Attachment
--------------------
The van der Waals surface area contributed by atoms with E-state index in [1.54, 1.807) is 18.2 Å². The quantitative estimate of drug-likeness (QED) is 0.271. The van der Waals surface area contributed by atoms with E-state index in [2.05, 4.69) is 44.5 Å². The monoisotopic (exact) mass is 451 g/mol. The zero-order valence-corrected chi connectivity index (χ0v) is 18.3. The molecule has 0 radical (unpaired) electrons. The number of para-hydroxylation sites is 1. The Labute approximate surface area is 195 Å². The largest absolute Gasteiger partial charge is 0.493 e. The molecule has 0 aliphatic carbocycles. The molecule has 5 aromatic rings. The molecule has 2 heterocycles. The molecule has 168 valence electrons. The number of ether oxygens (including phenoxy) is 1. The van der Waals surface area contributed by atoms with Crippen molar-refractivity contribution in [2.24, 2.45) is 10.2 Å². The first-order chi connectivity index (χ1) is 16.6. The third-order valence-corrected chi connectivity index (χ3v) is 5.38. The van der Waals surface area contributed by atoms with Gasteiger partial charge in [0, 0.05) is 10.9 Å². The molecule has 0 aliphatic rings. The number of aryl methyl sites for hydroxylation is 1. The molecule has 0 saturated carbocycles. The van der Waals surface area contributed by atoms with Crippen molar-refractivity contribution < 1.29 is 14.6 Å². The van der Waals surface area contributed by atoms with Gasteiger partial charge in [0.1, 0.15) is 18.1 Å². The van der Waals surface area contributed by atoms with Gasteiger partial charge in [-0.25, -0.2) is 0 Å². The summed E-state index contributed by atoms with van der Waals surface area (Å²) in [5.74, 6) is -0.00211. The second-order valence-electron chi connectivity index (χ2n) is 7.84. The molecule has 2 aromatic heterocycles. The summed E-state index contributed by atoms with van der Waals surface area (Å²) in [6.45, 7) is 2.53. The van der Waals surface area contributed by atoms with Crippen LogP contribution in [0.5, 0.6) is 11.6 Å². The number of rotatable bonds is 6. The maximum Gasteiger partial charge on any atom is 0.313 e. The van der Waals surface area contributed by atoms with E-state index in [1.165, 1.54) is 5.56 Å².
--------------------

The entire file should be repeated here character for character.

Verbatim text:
The van der Waals surface area contributed by atoms with E-state index in [1.54, 1.807) is 18.2 Å². The quantitative estimate of drug-likeness (QED) is 0.271. The van der Waals surface area contributed by atoms with E-state index in [2.05, 4.69) is 44.5 Å². The monoisotopic (exact) mass is 451 g/mol. The zero-order valence-corrected chi connectivity index (χ0v) is 18.3. The molecule has 0 radical (unpaired) electrons. The number of para-hydroxylation sites is 1. The Labute approximate surface area is 195 Å². The largest absolute Gasteiger partial charge is 0.493 e. The molecule has 0 aliphatic carbocycles. The molecule has 5 aromatic rings. The molecule has 2 heterocycles. The molecule has 168 valence electrons. The number of ether oxygens (including phenoxy) is 1. The van der Waals surface area contributed by atoms with Crippen molar-refractivity contribution in [2.24, 2.45) is 10.2 Å². The first-order chi connectivity index (χ1) is 16.6. The third-order valence-corrected chi connectivity index (χ3v) is 5.38. The van der Waals surface area contributed by atoms with Gasteiger partial charge in [0, 0.05) is 10.9 Å². The molecule has 0 aliphatic rings. The number of aryl methyl sites for hydroxylation is 1. The molecule has 0 saturated carbocycles. The van der Waals surface area contributed by atoms with Crippen molar-refractivity contribution < 1.29 is 14.6 Å². The van der Waals surface area contributed by atoms with Gasteiger partial charge in [0.1, 0.15) is 18.1 Å². The van der Waals surface area contributed by atoms with Gasteiger partial charge in [-0.25, -0.2) is 0 Å². The summed E-state index contributed by atoms with van der Waals surface area (Å²) in [5.74, 6) is -0.00211. The second-order valence-electron chi connectivity index (χ2n) is 7.84. The molecule has 2 aromatic heterocycles. The summed E-state index contributed by atoms with van der Waals surface area (Å²) in [6.45, 7) is 2.53. The van der Waals surface area contributed by atoms with Crippen LogP contribution in [0.5, 0.6) is 11.6 Å². The number of rotatable bonds is 6. The maximum Gasteiger partial charge on any atom is 0.313 e. The van der Waals surface area contributed by atoms with E-state index in [1.165, 1.54) is 5.56 Å².